Ready to Swim 103 Miles With the Sharks
Nicole Bengiveno/The New York Times
Published: July 18, 2011
KEY WEST, Fla. — Any day now, Diana Nyad will set out to do something no athlete has ever done: swim all day and all night, then all day and all night, then all day again.
“She is up against the most outlandish, outrageous, unbelievable physical endurance activity of, certainly, my lifetime,” said Steven Munatones, a champion open-water swimmer who runs the organization Open Water Source and will serve as an independent observer during Ms. Nyad’s swim. “I can’t imagine being in the ocean for 60 hours. I can’t imagine doing anything for 60 hours. It is inconceivable. It simply is.”
“Especially,” he added, “at her age.”
Her age is 61. Ms. Nyad attempted this swim once before, unsuccessfully, in 1978 at the age of 28. She swam inside a shark cage for 41 hours 49 minutes until the raucous weather and powerful current pushed her far off course and she was forced to give up. She had traveled only 50 miles. (One year later, she swam 102 miles from Bimini, in the Bahamas, to Jupiter, Fla., without a shark cage. She still holds the record for the world’s longest ocean swim.)
This time, armed with better technology and a battered but tough body, she is certain she will make it. “Physically, I am much stronger than I was before, although I was faster in my 20s,” said Ms. Nyad, who looks sturdy enough to defy a linebacker. “I feel strong, powerful, and endurance-wise, I’m fit.”
Dr. Michael J. Joyner, a professor of anesthesiology and exercise research at the Mayo Clinic, agrees that older athletes, particularly superb ones, do well in endurance sports, because experience and training can offset the need for speed.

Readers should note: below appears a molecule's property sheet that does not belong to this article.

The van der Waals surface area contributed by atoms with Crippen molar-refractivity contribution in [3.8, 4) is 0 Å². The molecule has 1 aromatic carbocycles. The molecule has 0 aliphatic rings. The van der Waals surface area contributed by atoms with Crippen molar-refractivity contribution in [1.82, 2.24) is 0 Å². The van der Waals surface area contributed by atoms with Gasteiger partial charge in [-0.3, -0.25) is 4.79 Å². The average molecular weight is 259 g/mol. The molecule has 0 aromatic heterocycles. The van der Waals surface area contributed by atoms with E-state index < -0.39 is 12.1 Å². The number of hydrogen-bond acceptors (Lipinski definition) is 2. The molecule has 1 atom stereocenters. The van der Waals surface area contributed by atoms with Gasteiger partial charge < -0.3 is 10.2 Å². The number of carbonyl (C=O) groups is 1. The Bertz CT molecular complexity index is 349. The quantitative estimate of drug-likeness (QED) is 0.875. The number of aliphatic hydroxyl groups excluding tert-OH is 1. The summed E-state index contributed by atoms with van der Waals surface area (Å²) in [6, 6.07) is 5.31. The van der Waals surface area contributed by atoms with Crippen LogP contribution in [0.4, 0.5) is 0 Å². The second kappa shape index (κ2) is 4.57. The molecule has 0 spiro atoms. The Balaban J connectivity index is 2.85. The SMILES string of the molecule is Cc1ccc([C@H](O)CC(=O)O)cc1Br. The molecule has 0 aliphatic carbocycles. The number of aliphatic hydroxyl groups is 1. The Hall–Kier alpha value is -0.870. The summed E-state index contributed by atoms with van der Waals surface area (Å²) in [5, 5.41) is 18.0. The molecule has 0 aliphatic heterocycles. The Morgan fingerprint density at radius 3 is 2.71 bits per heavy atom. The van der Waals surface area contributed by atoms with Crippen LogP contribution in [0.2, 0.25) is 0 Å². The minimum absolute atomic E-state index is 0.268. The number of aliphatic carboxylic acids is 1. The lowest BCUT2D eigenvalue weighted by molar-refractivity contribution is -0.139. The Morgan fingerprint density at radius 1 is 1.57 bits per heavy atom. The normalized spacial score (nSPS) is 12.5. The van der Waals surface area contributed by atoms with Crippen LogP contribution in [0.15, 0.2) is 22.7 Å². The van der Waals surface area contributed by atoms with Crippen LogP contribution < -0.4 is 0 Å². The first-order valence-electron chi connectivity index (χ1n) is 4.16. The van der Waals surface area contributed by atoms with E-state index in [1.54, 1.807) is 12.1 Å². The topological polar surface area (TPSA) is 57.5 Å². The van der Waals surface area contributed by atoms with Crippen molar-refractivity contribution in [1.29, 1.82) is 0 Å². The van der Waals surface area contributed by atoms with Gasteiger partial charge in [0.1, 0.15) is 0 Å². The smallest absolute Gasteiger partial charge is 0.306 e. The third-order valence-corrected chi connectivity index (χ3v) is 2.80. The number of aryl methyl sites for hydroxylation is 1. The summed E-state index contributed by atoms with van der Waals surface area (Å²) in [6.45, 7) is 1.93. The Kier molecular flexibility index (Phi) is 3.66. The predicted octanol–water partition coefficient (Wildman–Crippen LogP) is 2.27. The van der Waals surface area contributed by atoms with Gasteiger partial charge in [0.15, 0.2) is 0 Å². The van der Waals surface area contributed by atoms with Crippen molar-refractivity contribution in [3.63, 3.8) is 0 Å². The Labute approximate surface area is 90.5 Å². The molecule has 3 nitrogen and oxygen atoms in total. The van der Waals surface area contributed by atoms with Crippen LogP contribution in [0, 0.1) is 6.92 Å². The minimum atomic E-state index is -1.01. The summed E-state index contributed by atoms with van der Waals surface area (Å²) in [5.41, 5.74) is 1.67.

At 52, Jeannie Longo still ranks as a top competitive cyclist. Gordie Howe played hockey into his 50s, and Jack LaLanne was 60 when he swam from Alcatraz Island to Fisherman’s Wharf, in San Francisco, for a second time, handcuffed, shackled and towing a 1,000-pound boat. Swimming is particularly technique-driven, which will help Ms. Nyad tremendously.
“There are a ton of examples of people in their late 50s and early 60s doing all sorts of wild things,” Dr. Joyner said. “If the logistics work out, barring bad storms or currents, it is doable. It’s not a sure thing. But it wouldn’t be a sure thing if it were Michael Phelps.”
If Ms. Nyad makes it from Cuba to Key West, she will be the first person to have done so without a shark cage. In 1997, an Australian woman completed the swim inside a shark cage. But with a boat pulling the cage, the swim is easier and faster; the woman completed it in less than 24 hours.
“I’m in uncharted territory,” Ms. Nyad said.
This time around, Ms. Nyad, an accomplished marathon swimmer and sportscaster, is taking no chances. She has trained harder — for a year and a half — and changed her regimen. Rather than swim every day, she swims every other day. Last year, she completed a 24-hour swim in Mexico.
To help her succeed, she has organized an armada of people — 22 in all — to serve as her support team. All of them will travel to Cuba, visas in hand, and will try to arrive within three days of her swim. (An effort last year was called off because of visa difficulties.)
“That’s the part that really interests me about Diana,” Mr. Munatones said. “It’s not just the swimming part. There are people who can swim this. But they don’t have the organizational, political and passionate oratorical skills she has.”
She also has technology on her side: satellites, global positioning systems, advanced navigation software, even shark shields, none of which were available in 1978. The cost for all this is $500,000. She has raised money and depleted her own bank account, but she is still $150,000 short. Ms. Nyad, a commentator for the Los Angeles-based public radio station KCRW, shrugs it off.
“If I wind up $150,000 in debt, I won’t lose sleep over it,” she said.
At the moment, four experts are looking seven days ahead to pinpoint the ideal weather for her to travel to Cuba and wade into the ocean: a satellite oceanographer and meteorologist trained in the vagaries of the Gulf Stream; another meteorologist who works for CNN; and two officials at NOAA, the National Oceanic and Atmospheric Administration. They are all hoping for the beginning of a low-pressure system that could create the doldrums, a waveless sea, for a few days.